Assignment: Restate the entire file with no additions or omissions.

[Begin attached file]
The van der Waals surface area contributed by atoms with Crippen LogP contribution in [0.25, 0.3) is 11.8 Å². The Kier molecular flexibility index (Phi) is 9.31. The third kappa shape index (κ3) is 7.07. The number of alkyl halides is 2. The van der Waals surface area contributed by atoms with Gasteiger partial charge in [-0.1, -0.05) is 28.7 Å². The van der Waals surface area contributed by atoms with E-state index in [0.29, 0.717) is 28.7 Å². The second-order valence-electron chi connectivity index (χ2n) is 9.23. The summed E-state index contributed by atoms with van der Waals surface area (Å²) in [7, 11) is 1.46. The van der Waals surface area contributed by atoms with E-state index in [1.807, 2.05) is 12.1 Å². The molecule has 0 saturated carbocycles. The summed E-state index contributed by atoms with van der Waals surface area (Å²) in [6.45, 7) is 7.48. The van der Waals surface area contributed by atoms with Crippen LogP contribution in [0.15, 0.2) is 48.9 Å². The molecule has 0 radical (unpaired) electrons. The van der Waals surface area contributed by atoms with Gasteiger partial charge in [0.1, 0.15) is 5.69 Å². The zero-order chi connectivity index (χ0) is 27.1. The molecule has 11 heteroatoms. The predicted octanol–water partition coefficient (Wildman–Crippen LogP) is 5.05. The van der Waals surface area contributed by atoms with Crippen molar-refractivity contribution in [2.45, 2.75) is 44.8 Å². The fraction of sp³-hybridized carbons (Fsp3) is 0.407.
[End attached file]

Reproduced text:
The van der Waals surface area contributed by atoms with Crippen LogP contribution in [0.25, 0.3) is 11.8 Å². The Kier molecular flexibility index (Phi) is 9.31. The third kappa shape index (κ3) is 7.07. The number of alkyl halides is 2. The van der Waals surface area contributed by atoms with Gasteiger partial charge in [-0.1, -0.05) is 28.7 Å². The van der Waals surface area contributed by atoms with E-state index in [0.29, 0.717) is 28.7 Å². The second-order valence-electron chi connectivity index (χ2n) is 9.23. The summed E-state index contributed by atoms with van der Waals surface area (Å²) in [7, 11) is 1.46. The van der Waals surface area contributed by atoms with E-state index in [1.807, 2.05) is 12.1 Å². The molecule has 0 saturated carbocycles. The summed E-state index contributed by atoms with van der Waals surface area (Å²) in [6.45, 7) is 7.48. The van der Waals surface area contributed by atoms with Crippen LogP contribution in [0.15, 0.2) is 48.9 Å². The molecule has 0 radical (unpaired) electrons. The van der Waals surface area contributed by atoms with Gasteiger partial charge in [0.1, 0.15) is 5.69 Å². The zero-order chi connectivity index (χ0) is 27.1. The molecule has 11 heteroatoms. The predicted octanol–water partition coefficient (Wildman–Crippen LogP) is 5.05. The van der Waals surface area contributed by atoms with Crippen molar-refractivity contribution in [2.45, 2.75) is 44.8 Å². The fraction of sp³-hybridized carbons (Fsp3) is 0.407.